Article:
The Door County Board of Supervisors unanimously approved the new targeted manure spreading rules in NR 151 at its Sept. 27 meeting. Before the vote, Supervisor Susan Kohout reminded her colleagues that the county has been lobbying for better standards for a long time.
“This is like the final piece for us, so it’s a good thing,” she said.
In other matters, the board:
- Passed a resolution requesting that state funding be increased for county child support agencies by $1.5 million each year in the 2019-21 budget.
- Passed a resolution requesting that funding for state appointed public defenders be increased from $40 an hour (the lowest in the nation) to $100 an hour. The hourly rate for attorneys who serve the indigent has not changed since 1995. Corporation Counsel Grant Thomas explained to the board that if attorneys are not willing to take a case at the current rate, the burden falls on the county to appoint and pay for an attorney. While he said it is not a significant problem in Door County, it could become one if the rate is not increased.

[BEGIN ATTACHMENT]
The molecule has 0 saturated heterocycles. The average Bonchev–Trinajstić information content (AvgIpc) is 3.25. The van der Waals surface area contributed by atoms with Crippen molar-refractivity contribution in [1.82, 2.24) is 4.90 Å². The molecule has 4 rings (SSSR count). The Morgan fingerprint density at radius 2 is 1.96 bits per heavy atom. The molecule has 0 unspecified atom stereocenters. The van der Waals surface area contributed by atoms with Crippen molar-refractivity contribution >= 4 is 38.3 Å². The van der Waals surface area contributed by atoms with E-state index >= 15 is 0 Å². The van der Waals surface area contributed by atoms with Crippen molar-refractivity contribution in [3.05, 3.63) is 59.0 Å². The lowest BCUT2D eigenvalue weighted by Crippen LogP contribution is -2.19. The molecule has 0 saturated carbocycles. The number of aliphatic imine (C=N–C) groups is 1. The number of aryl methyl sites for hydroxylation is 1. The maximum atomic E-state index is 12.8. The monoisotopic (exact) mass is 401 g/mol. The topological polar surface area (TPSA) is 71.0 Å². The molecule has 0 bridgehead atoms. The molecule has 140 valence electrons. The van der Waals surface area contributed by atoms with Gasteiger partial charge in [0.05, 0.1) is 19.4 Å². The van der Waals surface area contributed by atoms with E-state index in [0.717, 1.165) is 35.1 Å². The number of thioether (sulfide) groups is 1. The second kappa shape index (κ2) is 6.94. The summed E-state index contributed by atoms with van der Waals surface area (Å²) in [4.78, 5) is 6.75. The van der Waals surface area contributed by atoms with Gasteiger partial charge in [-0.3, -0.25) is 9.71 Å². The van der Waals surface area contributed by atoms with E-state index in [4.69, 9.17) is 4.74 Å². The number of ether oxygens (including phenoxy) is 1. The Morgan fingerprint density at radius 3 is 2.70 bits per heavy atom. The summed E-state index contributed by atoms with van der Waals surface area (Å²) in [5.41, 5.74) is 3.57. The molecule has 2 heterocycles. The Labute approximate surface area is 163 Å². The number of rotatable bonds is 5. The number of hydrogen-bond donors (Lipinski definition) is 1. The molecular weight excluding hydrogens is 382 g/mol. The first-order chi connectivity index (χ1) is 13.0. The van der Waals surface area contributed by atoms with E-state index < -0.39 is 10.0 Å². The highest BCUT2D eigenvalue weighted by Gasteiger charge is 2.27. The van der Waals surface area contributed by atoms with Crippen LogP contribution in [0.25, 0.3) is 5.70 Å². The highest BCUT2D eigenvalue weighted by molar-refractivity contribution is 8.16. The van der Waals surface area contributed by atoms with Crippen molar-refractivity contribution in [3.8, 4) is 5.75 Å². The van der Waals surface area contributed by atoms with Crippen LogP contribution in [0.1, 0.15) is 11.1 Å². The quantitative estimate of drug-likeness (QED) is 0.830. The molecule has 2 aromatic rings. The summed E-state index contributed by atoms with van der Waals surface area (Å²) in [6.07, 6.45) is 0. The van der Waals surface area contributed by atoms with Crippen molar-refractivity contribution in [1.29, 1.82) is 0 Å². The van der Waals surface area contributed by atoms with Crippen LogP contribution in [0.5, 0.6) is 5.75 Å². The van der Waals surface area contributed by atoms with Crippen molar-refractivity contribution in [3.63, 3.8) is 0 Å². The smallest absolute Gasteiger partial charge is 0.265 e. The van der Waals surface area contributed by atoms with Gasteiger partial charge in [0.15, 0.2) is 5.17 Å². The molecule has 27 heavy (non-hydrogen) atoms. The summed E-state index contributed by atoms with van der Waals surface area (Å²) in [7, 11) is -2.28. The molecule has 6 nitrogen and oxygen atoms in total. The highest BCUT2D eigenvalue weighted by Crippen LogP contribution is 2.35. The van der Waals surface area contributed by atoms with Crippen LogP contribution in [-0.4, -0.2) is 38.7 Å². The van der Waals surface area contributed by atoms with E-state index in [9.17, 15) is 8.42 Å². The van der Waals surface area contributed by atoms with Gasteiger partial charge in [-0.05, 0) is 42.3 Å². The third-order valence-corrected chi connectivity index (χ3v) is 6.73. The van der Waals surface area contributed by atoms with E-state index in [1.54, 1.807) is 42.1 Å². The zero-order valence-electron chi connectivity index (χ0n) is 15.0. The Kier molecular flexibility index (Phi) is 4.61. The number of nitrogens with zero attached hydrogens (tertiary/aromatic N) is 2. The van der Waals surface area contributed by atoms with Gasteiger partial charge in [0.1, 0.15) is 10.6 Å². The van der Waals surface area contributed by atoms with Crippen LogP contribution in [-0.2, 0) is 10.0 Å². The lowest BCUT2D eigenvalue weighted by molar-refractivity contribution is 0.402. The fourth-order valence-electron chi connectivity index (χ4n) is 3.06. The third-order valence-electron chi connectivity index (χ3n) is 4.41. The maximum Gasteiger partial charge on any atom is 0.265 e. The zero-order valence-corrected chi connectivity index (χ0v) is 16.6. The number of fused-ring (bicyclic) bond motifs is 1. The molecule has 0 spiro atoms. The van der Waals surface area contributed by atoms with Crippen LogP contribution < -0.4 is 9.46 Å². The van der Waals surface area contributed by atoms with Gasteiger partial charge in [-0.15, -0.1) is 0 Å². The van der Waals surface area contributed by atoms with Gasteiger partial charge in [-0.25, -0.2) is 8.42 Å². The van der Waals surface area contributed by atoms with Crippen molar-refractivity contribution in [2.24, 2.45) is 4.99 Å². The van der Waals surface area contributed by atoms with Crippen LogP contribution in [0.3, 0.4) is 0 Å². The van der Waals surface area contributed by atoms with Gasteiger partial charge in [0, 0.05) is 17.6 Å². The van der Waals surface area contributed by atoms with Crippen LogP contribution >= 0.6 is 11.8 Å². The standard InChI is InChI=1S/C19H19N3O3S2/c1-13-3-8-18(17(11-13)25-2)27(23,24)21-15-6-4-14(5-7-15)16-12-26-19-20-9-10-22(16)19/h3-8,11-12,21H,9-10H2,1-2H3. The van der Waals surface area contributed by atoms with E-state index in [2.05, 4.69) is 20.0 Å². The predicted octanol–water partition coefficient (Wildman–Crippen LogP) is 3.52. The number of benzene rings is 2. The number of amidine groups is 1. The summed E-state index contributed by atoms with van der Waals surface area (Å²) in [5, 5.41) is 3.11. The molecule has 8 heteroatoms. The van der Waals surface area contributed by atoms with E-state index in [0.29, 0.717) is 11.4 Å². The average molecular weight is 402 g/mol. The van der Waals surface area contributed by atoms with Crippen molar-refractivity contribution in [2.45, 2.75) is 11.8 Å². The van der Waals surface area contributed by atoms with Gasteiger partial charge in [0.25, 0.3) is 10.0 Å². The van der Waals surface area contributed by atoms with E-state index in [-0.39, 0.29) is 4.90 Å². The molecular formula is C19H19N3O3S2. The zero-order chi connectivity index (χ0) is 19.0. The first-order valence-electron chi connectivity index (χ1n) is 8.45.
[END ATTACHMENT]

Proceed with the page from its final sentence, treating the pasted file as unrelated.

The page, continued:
- Approved a request for $30,000 for the process of hiring a psychiatrist. County Administrator Ken Pabich explained that the county has had a job posting for a psychiatrist for a year-and-a-half without a single applicant. The $30,000 would be used to hire a consultant recruiter.
- Denied a right-of-first refusal purchase in a 13-8 vote (two thirds, or 14 votes were needed to pass the measure). The parcel adjoins the Justice Center and county Highway Dept. The cost would have been $25,000.
- Introduced Steve Wipperfurth as the county’s new finance director. Wipperfurth caused laughter at the Oct. 27 meeting when introduced because he showed up in a loud Hawaiian shirt, which was a hallmark of retired former Finance Director Mark Janiak attire. Wipperfurth previously served as assistant finance director of the Finance Dept.